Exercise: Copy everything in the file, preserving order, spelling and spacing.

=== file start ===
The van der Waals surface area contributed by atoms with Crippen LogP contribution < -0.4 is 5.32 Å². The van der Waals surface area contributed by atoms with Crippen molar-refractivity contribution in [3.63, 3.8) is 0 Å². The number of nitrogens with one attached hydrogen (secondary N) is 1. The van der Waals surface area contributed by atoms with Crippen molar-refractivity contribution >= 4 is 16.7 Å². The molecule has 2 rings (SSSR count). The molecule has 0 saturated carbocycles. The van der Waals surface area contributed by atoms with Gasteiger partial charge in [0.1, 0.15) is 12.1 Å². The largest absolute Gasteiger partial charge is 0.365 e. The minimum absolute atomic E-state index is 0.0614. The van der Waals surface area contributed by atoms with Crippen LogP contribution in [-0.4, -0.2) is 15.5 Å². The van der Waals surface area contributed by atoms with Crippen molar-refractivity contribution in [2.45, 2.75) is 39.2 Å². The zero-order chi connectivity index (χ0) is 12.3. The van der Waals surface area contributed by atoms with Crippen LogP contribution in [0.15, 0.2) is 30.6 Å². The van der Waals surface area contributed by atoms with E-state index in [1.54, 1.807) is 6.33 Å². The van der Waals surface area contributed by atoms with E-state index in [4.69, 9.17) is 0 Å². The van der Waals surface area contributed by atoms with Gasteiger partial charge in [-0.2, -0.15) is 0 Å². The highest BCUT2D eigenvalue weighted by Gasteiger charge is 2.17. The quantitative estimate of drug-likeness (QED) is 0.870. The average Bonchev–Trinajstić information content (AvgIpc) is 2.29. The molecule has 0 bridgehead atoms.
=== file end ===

The van der Waals surface area contributed by atoms with Crippen LogP contribution < -0.4 is 5.32 Å². The van der Waals surface area contributed by atoms with Crippen molar-refractivity contribution in [3.63, 3.8) is 0 Å². The number of nitrogens with one attached hydrogen (secondary N) is 1. The van der Waals surface area contributed by atoms with Crippen molar-refractivity contribution >= 4 is 16.7 Å². The molecule has 2 rings (SSSR count). The molecule has 0 saturated carbocycles. The van der Waals surface area contributed by atoms with Gasteiger partial charge in [0.1, 0.15) is 12.1 Å². The largest absolute Gasteiger partial charge is 0.365 e. The minimum absolute atomic E-state index is 0.0614. The van der Waals surface area contributed by atoms with Crippen LogP contribution in [-0.4, -0.2) is 15.5 Å². The van der Waals surface area contributed by atoms with Crippen molar-refractivity contribution in [2.45, 2.75) is 39.2 Å². The zero-order chi connectivity index (χ0) is 12.3. The van der Waals surface area contributed by atoms with Crippen LogP contribution in [0.15, 0.2) is 30.6 Å². The van der Waals surface area contributed by atoms with E-state index in [1.54, 1.807) is 6.33 Å². The van der Waals surface area contributed by atoms with E-state index in [4.69, 9.17) is 0 Å². The van der Waals surface area contributed by atoms with Gasteiger partial charge in [-0.2, -0.15) is 0 Å². The highest BCUT2D eigenvalue weighted by Gasteiger charge is 2.17. The quantitative estimate of drug-likeness (QED) is 0.870. The average Bonchev–Trinajstić information content (AvgIpc) is 2.29. The molecule has 0 bridgehead atoms.